Research Highlights | Published:

Geophysics

Volcano sneaks in magma sideways

Nature volume 539, page 142 (10 November 2016) | Download Citation

Subjects

The Mount St Helens volcano in the United States has crooked plumbing. Rather than sitting above the magma source that feeds it, the mountain is off to one side.

Image: Sunset Avenue Productions/Getty

A major eruption in 1980 saw 57 people killed by the volcano, which is in Washington state. Steven Hansen at the University of New Mexico in Albuquerque and his colleagues set off explosives around Mount St Helens and measured the way the seismic waves travelled through the ground. They confirmed that the rock beneath the mountain is too cold to create magma. Instead, the molten rock that feeds the volcano seems to come from off to the east.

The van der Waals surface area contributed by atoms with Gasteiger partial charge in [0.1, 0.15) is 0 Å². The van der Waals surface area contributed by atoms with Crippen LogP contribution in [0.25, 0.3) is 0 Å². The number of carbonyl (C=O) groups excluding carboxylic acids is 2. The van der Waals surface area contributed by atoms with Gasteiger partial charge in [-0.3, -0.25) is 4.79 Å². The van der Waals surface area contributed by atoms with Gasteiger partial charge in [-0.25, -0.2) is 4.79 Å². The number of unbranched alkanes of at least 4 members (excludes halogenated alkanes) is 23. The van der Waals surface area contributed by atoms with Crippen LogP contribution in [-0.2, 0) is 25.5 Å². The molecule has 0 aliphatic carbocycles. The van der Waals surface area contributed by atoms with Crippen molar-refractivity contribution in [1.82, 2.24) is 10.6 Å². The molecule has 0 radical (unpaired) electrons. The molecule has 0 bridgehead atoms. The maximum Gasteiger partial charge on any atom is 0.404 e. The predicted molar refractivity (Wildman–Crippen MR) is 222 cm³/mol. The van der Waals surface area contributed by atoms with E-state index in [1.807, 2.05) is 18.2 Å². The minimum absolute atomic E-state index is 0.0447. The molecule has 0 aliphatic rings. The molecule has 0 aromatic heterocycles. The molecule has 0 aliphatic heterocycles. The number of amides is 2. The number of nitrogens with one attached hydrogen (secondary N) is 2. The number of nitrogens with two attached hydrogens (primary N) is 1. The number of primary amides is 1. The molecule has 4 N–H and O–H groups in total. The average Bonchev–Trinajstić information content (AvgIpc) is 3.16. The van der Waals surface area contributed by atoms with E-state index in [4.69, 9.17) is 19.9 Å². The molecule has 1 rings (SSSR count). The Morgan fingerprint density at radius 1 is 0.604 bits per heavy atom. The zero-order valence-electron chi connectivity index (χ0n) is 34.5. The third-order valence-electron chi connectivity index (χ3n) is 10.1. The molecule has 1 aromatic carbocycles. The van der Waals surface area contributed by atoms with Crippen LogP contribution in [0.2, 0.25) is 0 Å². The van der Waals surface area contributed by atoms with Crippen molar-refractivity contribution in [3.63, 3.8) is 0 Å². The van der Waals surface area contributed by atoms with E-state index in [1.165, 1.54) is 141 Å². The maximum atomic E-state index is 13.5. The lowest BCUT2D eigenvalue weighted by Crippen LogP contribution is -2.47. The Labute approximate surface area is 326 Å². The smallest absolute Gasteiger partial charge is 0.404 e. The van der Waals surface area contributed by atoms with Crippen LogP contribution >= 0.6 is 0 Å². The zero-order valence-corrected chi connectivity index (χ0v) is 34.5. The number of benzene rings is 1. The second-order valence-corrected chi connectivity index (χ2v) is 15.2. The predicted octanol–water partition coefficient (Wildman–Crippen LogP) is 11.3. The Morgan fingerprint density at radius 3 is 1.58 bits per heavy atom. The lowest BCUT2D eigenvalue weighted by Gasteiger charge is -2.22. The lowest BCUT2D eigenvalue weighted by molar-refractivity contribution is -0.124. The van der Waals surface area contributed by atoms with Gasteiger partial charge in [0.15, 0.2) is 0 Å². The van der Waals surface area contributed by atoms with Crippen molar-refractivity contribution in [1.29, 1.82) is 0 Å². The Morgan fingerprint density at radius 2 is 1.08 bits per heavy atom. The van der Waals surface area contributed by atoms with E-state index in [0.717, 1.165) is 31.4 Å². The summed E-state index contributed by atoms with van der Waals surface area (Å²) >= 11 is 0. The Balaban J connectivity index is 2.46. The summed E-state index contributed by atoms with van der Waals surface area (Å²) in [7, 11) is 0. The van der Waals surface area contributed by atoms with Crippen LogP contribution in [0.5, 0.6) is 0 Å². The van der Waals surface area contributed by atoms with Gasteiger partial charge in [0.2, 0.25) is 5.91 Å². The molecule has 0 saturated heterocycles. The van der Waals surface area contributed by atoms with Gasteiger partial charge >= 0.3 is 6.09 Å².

The sideways plumbing helps to explain why the mountain remains active despite lying to the west of most neighbouring volcanoes.

About this article

Publication history

Published

DOI

https://doi.org/10.1038/539142a

Authors

    Comments

    By submitting a comment you agree to abide by our Terms and Community Guidelines. If you find something abusive or that does not comply with our terms or guidelines please flag it as inappropriate.

    Newsletter Get the most important science stories of the day, free in your inbox. Sign up for Nature Briefing